Diesel fumes cause cancer!

Throughout the world there has been a slow realisation that the exhaust from diesel engines is a key contributor to the clouds of pollut...


Throughout the world there has been a slow realisation that the exhaust from diesel engines is a key contributor to the clouds of pollution that envelope all our major cities. We have written frequently about the smog in China and also over at Paris, but we have not really written about the carcinogenic effect these fumes have.

When diesel burns inside an engine, it releases two potentially cancer-causing things: microscopic soot particles and chemicals called ‘polycyclic aromatic hydrocarbons’, or PAH’s. According to David Phillips of Cancer Research UK, there are three possible ways that these can cause cancer:

“Firstly, inhaled PAH’s could directly damage the DNA in the cells of our lungs – leading to cancer.

“Secondly, the soot particles can get lodged deep inside the lungs, causing long-term inflammation, and thirdly this can increase the rate at which cells divide. So, if any nearby lung cells pick up random mutations, this inflammation could, theoretically, make them more likely to grow and spread.

“Diesel exhaust may be carcinogenic by a combination of these effects – we know the particles are coated with the PAH’s, delivering them deep into the lungs where they get stuck and, potentially, cause damage. I should stress, though, that we don’t know for certain which of these mechanisms is most important in practice.”

The World Health Organization (WHO) agrees and has published a number of research documents demonstrating the links between diesel fumes and cancer, respiratory illness and heart disease; they believe that diesel emissions are as dangerous as passive smoking. Yet, without the diesel engine, just about everything that you consume in a day would not arrive at your table. The world is addicted to diesel; we rely on it as a cheap and convenient mode of transportation power that will get the things we want to us in a cheap and cheerful manner, and it is not going to go away soon.

To combat the scourge of diesel exhaust/emissions, nations all over the world have started to clean up exhaust emissions and whilst this is good for the average Joe in the streets, this is in fact bad news for the diesel engine. In particular, the sulfur content of diesel, which acted as a lubricant, has been removed and the process of hydrogenation that is used to remove the diesel seems to have lowered the cetane rating of much of the diesel available at the pump.

Diesel engines will operate fine on any cetane rating between 40 to 55, but the higher the number, the shorter the ignition delay is, and the more complete and efficient the combustion cycle becomes. However, a spokesperson for X-1R Global, said, “In our research, we found that cetane numbers in ULSD fluctuates in the range 40 to 45 cetane. And coinciding with what we've seen, with inconsistencies in cetane ratings at the pump, many diesel owners experience fluctuating fuel mileage.”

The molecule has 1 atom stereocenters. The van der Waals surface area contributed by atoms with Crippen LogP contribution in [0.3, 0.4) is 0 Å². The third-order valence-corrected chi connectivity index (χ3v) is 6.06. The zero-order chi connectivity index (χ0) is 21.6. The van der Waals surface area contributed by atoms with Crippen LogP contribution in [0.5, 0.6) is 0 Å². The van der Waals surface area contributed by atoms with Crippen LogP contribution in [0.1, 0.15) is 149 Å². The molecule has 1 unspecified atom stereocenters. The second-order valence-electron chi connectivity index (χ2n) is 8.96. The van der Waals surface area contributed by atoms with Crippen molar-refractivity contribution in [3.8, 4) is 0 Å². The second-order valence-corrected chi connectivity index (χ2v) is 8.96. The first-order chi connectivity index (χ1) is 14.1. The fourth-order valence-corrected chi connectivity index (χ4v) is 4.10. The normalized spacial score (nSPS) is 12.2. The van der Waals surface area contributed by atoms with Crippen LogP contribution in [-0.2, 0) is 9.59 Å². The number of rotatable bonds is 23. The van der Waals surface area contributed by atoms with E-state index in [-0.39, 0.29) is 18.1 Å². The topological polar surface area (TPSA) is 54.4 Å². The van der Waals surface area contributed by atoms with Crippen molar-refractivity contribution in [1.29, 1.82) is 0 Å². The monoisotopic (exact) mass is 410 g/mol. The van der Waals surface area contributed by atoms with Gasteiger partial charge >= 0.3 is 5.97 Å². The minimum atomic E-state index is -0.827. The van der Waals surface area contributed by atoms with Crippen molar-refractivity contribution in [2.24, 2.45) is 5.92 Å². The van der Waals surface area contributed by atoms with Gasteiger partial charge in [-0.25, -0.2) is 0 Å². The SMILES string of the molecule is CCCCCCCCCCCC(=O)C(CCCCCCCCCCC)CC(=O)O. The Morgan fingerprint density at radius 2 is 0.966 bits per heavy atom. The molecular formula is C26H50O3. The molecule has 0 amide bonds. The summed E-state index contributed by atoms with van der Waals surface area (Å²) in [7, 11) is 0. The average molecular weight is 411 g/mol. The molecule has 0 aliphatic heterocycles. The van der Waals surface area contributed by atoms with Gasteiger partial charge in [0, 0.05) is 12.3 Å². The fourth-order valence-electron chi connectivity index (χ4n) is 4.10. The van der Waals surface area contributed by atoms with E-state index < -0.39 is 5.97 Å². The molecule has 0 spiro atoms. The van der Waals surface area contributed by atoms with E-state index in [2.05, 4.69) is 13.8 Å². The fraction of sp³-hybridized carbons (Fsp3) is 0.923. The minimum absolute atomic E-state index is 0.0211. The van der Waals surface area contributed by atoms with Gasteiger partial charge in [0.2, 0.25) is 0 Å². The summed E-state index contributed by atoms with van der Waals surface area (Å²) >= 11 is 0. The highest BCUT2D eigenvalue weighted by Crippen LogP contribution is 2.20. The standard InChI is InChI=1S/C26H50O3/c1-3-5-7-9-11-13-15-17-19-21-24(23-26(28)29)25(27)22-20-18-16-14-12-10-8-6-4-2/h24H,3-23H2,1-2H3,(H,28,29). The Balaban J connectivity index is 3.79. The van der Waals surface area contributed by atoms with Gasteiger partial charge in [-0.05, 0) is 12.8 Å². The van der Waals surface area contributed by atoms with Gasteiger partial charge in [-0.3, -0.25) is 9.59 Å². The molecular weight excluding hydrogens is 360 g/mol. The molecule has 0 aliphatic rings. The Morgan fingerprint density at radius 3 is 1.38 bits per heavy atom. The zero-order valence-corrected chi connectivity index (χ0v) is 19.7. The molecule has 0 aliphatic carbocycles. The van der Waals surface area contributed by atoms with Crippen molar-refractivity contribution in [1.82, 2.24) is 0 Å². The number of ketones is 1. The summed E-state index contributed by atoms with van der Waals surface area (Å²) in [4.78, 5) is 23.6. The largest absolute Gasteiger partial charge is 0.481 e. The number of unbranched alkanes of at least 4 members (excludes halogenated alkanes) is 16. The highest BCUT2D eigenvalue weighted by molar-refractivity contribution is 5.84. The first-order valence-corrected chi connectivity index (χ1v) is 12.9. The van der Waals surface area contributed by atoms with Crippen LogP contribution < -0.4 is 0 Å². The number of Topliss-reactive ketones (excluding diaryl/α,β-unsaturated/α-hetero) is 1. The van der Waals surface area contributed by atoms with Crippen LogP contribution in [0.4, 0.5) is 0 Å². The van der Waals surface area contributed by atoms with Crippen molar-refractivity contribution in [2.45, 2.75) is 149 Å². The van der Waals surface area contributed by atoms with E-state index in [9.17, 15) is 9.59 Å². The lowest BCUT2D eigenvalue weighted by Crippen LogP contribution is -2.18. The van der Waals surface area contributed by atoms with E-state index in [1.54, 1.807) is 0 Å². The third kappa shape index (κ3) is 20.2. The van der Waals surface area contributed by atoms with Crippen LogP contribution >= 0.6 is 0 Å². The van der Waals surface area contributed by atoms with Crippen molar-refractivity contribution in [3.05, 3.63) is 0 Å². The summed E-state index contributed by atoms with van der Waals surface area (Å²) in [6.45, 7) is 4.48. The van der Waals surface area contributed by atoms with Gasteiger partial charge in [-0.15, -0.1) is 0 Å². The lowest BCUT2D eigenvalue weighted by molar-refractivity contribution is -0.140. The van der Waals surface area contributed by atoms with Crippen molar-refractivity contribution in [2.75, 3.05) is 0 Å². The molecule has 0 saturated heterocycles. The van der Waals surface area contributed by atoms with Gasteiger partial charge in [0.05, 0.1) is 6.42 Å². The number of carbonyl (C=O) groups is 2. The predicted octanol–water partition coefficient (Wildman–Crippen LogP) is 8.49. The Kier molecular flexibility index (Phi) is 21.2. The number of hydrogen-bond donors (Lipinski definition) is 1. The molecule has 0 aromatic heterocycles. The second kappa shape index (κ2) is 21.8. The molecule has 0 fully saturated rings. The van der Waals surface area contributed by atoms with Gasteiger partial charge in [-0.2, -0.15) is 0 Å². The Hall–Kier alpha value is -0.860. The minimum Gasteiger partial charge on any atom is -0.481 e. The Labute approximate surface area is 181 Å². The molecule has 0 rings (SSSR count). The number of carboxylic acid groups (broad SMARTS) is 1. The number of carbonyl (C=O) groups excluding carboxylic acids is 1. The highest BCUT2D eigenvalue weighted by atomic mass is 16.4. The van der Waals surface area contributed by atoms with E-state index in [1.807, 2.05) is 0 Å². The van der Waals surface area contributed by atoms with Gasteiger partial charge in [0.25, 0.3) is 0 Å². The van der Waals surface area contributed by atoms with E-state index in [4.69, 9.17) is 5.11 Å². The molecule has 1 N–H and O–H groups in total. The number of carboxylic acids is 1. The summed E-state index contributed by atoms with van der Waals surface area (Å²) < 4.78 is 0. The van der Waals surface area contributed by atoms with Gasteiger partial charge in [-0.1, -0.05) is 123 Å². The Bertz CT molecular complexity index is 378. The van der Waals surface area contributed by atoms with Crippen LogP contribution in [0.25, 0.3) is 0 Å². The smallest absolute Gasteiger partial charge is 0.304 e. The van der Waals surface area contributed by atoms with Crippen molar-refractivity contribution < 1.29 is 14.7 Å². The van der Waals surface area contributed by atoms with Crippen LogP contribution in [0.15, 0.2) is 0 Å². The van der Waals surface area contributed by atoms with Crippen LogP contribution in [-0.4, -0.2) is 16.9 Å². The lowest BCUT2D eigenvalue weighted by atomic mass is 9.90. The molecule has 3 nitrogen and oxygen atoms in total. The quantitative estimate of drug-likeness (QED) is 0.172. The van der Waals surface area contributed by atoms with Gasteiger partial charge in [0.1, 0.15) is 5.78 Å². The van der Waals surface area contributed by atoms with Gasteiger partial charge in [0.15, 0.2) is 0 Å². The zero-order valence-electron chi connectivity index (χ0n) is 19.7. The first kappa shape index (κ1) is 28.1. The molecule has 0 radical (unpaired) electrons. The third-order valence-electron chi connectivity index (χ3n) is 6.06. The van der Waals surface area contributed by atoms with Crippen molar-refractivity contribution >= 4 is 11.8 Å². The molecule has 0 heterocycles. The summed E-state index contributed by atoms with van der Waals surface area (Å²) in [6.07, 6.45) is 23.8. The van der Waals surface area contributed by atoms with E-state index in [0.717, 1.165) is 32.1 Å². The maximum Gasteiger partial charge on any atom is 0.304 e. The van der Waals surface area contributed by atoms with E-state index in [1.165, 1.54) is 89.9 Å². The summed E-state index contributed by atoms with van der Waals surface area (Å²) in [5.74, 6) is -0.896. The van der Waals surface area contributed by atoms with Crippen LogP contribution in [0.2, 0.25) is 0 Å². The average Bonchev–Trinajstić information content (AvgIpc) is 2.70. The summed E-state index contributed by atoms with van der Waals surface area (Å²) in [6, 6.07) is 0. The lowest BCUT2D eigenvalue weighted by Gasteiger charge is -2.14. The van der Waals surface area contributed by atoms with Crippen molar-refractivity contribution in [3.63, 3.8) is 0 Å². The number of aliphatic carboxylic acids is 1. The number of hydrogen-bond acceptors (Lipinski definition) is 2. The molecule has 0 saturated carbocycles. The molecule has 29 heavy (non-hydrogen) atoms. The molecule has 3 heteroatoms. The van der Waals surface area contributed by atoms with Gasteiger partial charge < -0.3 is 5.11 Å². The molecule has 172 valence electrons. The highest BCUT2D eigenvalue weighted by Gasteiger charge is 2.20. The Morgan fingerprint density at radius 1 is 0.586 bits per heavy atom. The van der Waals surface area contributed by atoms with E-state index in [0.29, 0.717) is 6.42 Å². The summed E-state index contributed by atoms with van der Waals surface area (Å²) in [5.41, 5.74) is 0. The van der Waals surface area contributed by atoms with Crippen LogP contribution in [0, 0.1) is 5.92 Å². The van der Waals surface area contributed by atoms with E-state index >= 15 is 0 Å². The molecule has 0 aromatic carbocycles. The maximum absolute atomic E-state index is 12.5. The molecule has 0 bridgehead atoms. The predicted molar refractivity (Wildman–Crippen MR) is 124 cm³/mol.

The truth is that most modern diesels can and will run on a range of cetane ratings; in fact, this is one of the beauties of the diesel engine. However, there will be a marked reduction in fuel efficiency and a reduction in parts life, particularly in the combustion side of the engine. To put it simply, the higher the cetane number, the more you can compress the fuel before it will spontaneously combust and when you confine an explosion into an even smaller space, you will achieve a greater violence in the ensuing BANG!

Frequently, there is more and more bio-mass being added to the fuels that we are pumping throughout the region. This may seem like a good environmentally-friendly thing to do, but there are some reasons for concern when it comes to your vehicle. If you allow any diesel fuel to sit around in storage, there will be some oxidisation occurring which will allow the formation of gums. In addition to this, the biomass added to diesel is naturally hygroscopic (actively seeks out moisture to combine with); normal fuels will absorb approximately 60ppm water whilst bio-fuels will absorb up to 1500ppm water. In addition to this, you will normally suffer about a 10% drop in calorific value of the fuel.

In fact, the diesel fuel in most of South East Asia is of such poor quality that some major fuel companies actually recommend adding a beaker of cooking oil to the tank prior to filling up. Sounds pretty crazy, really, when you consider that our good friends over at X-1R have a specifically formulated product to help you enjoy driving your diesel vehicle. The new(ish) X-1R Diesel System Cleaner is specifically formulated to be a low cost solution to the dubious quality of diesel fuel in the region. The product will condition all grades of diesel, effectively raising the cetane, lubricating the combustion side of the engine, cleaning away carbon deposits and banishing water from your system.

This means that you will have more complete combustion and a chance to actually achieve economical fuel consumption with naturally lowered pollution levels. Sounds good, right? 

images: govictoryblue.com,  x1r.com.my

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